Mutual Funds offer three methods of receiving income: 1) Growth Plan In this plan, dividend is neither declared nor paid out to the investor but is built into the value of the NAV. In other words, the NAV increases over time due to such incomes and the investor realizes only the capital appreciation on redemption of his investment. 2) Income Plan In this plan, dividends are paid-out to the investor. In other words, the NAV only reflects the capital appreciation or depreciation in market price of the underlying portfolio. 3) Dividend Re-investment Plan In this case, dividend is declared but not paid out to the investor, instead, it is reinvested back into the scheme at the then prevailing NAV. In other words, the investor is given additional units and not cash as dividend.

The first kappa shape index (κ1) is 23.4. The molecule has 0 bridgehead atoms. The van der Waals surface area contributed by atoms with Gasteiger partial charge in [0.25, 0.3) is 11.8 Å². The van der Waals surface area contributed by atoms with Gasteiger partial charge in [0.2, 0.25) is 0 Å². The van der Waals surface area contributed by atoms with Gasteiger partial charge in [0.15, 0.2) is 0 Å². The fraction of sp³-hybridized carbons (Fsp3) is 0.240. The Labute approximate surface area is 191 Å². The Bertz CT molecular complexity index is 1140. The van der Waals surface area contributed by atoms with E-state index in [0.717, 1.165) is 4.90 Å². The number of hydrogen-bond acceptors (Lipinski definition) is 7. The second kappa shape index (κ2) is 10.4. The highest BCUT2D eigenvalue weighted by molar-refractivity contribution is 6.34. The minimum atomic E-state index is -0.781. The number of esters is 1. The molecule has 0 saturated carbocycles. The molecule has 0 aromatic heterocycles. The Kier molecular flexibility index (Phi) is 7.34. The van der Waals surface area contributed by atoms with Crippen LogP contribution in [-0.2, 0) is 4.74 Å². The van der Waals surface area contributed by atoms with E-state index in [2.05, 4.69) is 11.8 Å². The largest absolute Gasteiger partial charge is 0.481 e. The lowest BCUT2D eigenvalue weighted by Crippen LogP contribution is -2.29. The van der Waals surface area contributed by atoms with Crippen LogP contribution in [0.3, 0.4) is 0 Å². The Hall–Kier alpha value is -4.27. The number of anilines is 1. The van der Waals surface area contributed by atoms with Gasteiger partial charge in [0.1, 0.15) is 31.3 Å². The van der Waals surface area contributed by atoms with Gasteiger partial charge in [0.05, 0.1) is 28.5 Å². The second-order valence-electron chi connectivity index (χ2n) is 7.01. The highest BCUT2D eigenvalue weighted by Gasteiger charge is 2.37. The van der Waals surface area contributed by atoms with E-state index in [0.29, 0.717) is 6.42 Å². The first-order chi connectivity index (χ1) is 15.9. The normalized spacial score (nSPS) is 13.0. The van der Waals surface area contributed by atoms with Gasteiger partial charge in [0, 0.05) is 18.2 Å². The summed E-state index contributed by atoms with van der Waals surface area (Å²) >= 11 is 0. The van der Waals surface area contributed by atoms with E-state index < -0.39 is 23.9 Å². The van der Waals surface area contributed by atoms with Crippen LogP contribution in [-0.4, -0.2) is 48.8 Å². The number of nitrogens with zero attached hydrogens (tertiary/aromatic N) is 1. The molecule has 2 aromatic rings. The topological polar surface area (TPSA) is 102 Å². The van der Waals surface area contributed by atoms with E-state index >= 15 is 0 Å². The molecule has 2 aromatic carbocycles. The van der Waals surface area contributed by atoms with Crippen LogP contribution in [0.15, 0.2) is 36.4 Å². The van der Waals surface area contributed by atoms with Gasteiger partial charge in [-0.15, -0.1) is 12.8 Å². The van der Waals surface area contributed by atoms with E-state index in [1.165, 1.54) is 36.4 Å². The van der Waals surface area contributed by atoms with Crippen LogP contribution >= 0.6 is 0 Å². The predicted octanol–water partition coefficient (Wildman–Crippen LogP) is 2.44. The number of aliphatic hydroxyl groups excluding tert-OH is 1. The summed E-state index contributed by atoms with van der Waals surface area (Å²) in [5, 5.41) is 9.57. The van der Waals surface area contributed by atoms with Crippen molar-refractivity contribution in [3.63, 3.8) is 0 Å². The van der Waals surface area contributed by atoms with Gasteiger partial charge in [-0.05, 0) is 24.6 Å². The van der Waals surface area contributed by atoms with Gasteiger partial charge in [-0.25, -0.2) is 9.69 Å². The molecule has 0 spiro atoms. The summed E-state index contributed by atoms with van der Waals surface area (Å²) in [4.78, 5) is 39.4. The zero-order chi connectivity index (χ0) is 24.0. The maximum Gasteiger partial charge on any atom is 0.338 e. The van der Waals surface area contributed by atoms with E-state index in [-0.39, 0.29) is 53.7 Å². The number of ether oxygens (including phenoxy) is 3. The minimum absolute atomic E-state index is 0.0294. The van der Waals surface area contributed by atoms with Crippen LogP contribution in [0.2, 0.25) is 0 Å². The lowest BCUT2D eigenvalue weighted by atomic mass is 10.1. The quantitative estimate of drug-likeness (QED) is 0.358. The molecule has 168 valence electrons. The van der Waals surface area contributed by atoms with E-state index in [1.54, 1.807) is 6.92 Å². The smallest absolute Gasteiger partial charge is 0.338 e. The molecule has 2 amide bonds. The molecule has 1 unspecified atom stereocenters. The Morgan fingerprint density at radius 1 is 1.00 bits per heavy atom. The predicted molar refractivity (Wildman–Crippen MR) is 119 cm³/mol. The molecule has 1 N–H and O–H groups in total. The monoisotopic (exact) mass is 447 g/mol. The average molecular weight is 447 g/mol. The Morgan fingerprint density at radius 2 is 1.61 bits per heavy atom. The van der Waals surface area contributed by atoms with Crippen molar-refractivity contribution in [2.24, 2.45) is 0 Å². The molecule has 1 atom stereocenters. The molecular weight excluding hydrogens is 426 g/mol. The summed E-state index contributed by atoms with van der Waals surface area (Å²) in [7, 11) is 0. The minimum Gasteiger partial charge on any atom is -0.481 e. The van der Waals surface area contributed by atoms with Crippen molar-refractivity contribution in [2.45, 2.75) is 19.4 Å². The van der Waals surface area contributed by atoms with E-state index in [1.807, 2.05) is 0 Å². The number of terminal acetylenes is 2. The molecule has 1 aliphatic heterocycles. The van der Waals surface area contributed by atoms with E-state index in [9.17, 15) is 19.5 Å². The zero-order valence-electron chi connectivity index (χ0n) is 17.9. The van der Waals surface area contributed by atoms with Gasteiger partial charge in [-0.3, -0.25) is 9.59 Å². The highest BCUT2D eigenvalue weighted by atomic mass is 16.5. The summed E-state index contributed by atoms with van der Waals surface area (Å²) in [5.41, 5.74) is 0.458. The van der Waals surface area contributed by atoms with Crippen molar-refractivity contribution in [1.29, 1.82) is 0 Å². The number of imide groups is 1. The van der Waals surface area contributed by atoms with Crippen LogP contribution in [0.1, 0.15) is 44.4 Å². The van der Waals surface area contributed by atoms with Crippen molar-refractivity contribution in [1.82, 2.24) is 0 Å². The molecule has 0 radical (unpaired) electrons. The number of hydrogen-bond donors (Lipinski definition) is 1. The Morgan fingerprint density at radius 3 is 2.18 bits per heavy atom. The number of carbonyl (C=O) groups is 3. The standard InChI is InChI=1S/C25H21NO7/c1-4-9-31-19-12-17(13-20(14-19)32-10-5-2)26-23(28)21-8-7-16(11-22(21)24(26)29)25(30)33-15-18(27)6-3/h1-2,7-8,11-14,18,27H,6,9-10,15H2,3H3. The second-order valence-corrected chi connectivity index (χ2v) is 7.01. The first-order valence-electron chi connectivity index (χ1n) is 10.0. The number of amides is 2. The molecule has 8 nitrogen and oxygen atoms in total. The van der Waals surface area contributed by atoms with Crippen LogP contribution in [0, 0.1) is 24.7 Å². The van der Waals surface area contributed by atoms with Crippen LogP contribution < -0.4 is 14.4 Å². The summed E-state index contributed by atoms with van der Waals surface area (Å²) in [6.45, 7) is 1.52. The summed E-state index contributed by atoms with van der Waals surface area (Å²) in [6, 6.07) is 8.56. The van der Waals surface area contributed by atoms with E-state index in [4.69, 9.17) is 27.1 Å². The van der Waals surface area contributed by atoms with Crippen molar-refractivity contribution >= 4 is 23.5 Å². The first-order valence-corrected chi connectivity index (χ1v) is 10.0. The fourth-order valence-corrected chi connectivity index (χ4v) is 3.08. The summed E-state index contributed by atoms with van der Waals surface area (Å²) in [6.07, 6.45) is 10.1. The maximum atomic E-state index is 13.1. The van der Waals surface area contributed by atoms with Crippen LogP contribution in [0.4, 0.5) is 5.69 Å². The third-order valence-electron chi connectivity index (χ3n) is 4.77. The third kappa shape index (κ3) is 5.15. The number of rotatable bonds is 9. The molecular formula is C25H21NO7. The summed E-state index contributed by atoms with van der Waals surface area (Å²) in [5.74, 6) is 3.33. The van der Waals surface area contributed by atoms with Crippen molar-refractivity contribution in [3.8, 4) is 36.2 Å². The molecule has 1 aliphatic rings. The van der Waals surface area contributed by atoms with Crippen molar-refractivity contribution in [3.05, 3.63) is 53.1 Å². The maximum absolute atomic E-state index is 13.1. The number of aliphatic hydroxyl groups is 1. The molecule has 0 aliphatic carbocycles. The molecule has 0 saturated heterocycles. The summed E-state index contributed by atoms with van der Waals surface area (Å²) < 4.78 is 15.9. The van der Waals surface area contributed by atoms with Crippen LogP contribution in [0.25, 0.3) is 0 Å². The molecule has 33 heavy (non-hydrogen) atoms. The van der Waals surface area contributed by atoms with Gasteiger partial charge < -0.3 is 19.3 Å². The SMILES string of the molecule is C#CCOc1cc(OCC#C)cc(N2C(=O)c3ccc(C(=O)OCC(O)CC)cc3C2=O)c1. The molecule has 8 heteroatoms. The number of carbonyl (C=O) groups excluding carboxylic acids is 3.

Investing in Mutual Funds, as with any security, does not come without risk. One of the most basic economic principles is that risk and reward are directly correlated. In other words, the greater the potential risk the greater the potential return. The types of risk commonly associated with Mutual Funds are: 1) MARKET RISK Market risk relates to the market value of a security in the future. Market prices fluctuate and are susceptible to economic and financial trends, supply and demand, and many other factors that cannot be precisely predicted or controlled. 2) POLITICAL RISK Changes in the tax laws, trade regulations, administered prices, etc are some of the many political factors that create market risk. Although collectively, as citizens, we have indirect control through the power of our vote individually, as investors, we have virtually no control. 3) INFLATION RISK Interest rate risk relates to future changes in interest rates. For instance, if an investor invests in a long-term debt Mutual Fund scheme and interest rates increase, the NAV of the scheme will fall because the scheme will be end up holding debt offering lower interest rates. 4) BUSINESS RISK Business risk is the uncertainty concerning the future existence, stability, and profitability of the issuer of the security. Business risk is inherent in all business ventures. The future financial stability of a company cannot be predicted or guaranteed, nor can the price of its securities. Adverse changes in business circumstances will reduce the market price of the company’s equity resulting in proportionate fall in the 5) ECONOMIC RISK Economic risk involves uncertainty in the economy, which, in turn, can have an adverse effect on a company’s business. For instance, if monsoons fail in a year, equity stocks of agriculture-based companies will fall and NAVs of Mutual Funds, which have invested in such stocks, will fall proportionately.